Model, activist, and founder of The All Womxn Project, we may call Clémentine Desseaux a “whole of a woman”. The Classy Time had the privilege to interview this smiley and prideful entrepreneur, always on the course to achieve her projects and dreams, but more than ever her beliefs. Definitely a XXIInd Century vision! For a fresh and motivating shot, immediately below here:
TCT: What is the story behind ALLWOMXNPROJECT? Why did you create it?
Clémentine Desseaux: Initially, I co-founded the All Womxn Project (@allwomxnproject) with my friend Charli Howard At the time, we had both been in the fashion industry for several years, but never worked together because of our size difference. This really provoked the main mission centered around body positivity and inclusivity. We didn’t want other girls to experience what we had and not to feel represented in the media.
Since we first started AWP, we’ve worked with brands including Nike. Aerie, and Express to further empower and represent girls and womxn.
TCT: What were you doing before ALLWOMXNPROJECT?
C.D.: Before The All Womxn Project, I was ‘getting my foot in the door’ as a model and beginning my self-love journey. Many people look at where I am now and think I was always body positive towards myself, but I hope I serve as a reminder that everyone’s journey is unique and that it does get better.
TCT: Where do you find the inspiration? Do you have any mentors?
C.D.: The womxn I surround myself with throughout my career have been continuous inspirations. I’m so grateful to connect with so many powerful girls and womxn on AWP events and in my career as a model. I’ve never had a true mentor, but I hope through AWP, I can connect girls and womxn with their mentor, and maybe on that journey meet my own!
TCT: Are you enrolled in an association or involved in a specific movement?
C.D.: Through AWP, we are associated with the body positivity movement and any cause concerning mental health and domestic abuse. This month (May) is Mental Health Awareness Month, so we’ve been really looking into ways to expand our reach and get involved as much as possible.
TCT: What is your brand defending? Do you have a leitmotiv?
C.D.: AWP is redefining what it means to be a womxn in the next wave of social media. As AWP has grown, we’ve found that there are countless amounts of other ways that womxn are still underrepresented (in media, careers, education, mental health, etc.). We’ve expanded as an organization to highlight these gaps for all girls and womxn. Our main leitmotiv is to create spaces where girls and womxn feel supported, empowered, represented, and heard.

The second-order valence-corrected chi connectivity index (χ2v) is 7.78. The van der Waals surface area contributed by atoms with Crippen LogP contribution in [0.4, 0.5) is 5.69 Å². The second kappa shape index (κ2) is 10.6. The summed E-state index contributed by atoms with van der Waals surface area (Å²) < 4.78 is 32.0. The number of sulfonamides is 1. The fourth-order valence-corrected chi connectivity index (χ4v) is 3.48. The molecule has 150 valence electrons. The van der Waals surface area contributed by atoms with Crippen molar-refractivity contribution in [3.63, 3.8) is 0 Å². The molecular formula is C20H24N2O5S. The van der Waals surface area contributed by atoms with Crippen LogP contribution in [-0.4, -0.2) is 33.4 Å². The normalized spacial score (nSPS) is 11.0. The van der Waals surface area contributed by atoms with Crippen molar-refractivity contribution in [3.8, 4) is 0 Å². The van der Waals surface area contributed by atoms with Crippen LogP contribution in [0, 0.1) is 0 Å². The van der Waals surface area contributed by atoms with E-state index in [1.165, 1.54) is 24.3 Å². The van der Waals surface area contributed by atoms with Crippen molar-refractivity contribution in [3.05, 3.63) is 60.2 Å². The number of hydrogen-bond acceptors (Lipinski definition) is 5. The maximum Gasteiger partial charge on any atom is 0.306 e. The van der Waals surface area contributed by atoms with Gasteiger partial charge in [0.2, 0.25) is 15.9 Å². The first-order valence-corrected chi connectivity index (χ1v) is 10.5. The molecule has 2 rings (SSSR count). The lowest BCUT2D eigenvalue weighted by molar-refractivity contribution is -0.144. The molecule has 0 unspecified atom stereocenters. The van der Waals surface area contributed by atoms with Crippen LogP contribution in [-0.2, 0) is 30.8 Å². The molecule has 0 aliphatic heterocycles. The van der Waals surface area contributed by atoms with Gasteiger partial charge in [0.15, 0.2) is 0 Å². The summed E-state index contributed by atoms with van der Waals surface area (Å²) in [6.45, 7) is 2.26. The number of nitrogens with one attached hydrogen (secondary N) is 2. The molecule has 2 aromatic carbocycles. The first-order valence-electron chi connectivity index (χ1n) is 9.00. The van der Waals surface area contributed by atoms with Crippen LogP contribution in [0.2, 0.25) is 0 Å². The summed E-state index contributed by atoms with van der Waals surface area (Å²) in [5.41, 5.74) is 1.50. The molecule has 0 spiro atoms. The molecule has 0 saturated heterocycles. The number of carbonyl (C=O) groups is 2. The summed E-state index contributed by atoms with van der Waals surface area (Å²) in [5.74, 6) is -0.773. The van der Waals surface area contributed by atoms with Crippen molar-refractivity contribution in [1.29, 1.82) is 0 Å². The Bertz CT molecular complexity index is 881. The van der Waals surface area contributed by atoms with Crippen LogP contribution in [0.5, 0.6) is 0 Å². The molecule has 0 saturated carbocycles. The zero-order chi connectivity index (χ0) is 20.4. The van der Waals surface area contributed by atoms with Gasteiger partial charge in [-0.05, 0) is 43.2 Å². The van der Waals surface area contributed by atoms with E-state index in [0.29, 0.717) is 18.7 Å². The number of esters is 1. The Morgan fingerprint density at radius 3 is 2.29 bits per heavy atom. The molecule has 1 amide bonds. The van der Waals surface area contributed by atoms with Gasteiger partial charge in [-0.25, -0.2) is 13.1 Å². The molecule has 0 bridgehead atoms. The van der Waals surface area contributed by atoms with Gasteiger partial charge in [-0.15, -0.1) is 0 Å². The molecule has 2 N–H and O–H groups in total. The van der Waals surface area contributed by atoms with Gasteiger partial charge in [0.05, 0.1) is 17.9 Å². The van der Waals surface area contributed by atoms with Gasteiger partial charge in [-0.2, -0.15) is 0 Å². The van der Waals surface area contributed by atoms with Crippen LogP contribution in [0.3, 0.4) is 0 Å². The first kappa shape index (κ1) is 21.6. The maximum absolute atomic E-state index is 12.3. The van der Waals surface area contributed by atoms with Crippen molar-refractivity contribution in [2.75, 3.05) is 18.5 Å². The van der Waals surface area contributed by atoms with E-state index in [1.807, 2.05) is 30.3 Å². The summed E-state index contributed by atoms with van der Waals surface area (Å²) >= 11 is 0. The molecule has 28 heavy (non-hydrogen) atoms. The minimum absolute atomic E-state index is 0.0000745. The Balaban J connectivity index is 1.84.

TCT: As a woman entrepreneur, have you faced any difficulties? If yes, which ones?
C.D.: As a womxn entrepreneur, I have definitely faced my own set of challenges. One of the most reoccurring ones is trying to please everyone, which is impossible. In the past, womxn have been frustrated when we post pictures of body figures that have smaller frames. While I acknowledge the frustration and understand where it is coming from, it’s also important to remember that everyone’s body needs to be represented. It’s not a body positivity movement unless you can represent and empower all bodies.
“My biggest piece of advice would be to follow what makes you passionate”
TCT: What are your plans for the future regarding your brand?
C.D.: We’re so excited to expand AWP in the upcoming years! We are aiming to grow into social entrepreneurship by launching our new line of merch and giving back to our community through more local groups, seminars, and online resources as well as expanding our team and providing more paying jobs for working women.
TCT: What advice would you give to someone interested in starting their own business? Do you believe in luck? If so, do you consider yourself lucky?
C.D.: My biggest piece of advice would be to follow what makes you passionate. Look inside yourself and figure out what you could talk about for hours and what really lights you up – that is where you should start your business. I do think luck and privilege have an impact on anything we do, including starting a business, and I significantly recognize my privilege. However, it’s also important not to diminish the work put in to get to where you are today. When I first moved to the US, I was working multiple jobs and had no clue what to do. I worked really hard to get to where I am today, and that shows.
TCT: What your average day look like?
C.D.: There’s no such thing as an average day for me! Every day is different, some days I’m able to work from home and work on new food recipes, while other days I’m running around shooting content for brand collaborations. I love this most about what I do, it ‘keep you on your toes!’
TCT: In your opinion, how can women be accepted and respected as leaders?
C.D.: I don’t think its a question of ‘how’ womxn can be accepted and respected but instead a question of ‘when.’ The reason womxn are not being respected and accepted is not because of womxn; it is because of a disconnect in society from generations of systematic oppression against womxn (especially womxn of color). I think we can expect to see more womxn as leaders and pave the way for lasting connections between all genders and identifications more in the upcoming years.
TCT: Can you share with us 5 women entrepreneurs that inspire you?
C.D.: Some so many womxn entrepreneurs continuously inspire me! I’m really in awe of the gen z womxn and what they’re doing to raise each other up. I’ve worked with and been inspired by Haile Thomas, Deja Fox, Khloe KaresGreisy H, and Sophie Roe.